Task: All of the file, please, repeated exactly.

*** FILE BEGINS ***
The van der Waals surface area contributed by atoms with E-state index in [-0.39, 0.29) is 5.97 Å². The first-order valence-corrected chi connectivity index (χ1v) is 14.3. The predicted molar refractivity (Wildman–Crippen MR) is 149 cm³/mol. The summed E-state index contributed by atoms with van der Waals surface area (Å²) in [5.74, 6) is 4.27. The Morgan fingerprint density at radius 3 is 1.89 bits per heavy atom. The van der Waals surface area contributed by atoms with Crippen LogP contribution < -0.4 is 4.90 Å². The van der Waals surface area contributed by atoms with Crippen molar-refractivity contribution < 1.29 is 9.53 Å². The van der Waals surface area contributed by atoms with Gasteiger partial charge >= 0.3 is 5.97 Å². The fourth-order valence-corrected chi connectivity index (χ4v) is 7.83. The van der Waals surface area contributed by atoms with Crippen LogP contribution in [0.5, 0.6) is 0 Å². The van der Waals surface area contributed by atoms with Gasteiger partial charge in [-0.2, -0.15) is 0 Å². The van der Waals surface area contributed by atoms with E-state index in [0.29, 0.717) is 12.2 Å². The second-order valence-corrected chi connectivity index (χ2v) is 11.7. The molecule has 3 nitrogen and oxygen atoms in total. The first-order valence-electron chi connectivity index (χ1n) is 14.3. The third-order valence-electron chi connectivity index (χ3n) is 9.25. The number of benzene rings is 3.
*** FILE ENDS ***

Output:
The van der Waals surface area contributed by atoms with E-state index in [-0.39, 0.29) is 5.97 Å². The first-order valence-corrected chi connectivity index (χ1v) is 14.3. The predicted molar refractivity (Wildman–Crippen MR) is 149 cm³/mol. The summed E-state index contributed by atoms with van der Waals surface area (Å²) in [5.74, 6) is 4.27. The Morgan fingerprint density at radius 3 is 1.89 bits per heavy atom. The van der Waals surface area contributed by atoms with Crippen LogP contribution < -0.4 is 4.90 Å². The van der Waals surface area contributed by atoms with Crippen molar-refractivity contribution < 1.29 is 9.53 Å². The van der Waals surface area contributed by atoms with Gasteiger partial charge >= 0.3 is 5.97 Å². The fourth-order valence-corrected chi connectivity index (χ4v) is 7.83. The van der Waals surface area contributed by atoms with Crippen LogP contribution in [0.5, 0.6) is 0 Å². The van der Waals surface area contributed by atoms with Gasteiger partial charge in [-0.2, -0.15) is 0 Å². The van der Waals surface area contributed by atoms with E-state index in [0.29, 0.717) is 12.2 Å². The second-order valence-corrected chi connectivity index (χ2v) is 11.7. The molecule has 3 nitrogen and oxygen atoms in total. The first-order valence-electron chi connectivity index (χ1n) is 14.3. The third-order valence-electron chi connectivity index (χ3n) is 9.25. The number of benzene rings is 3.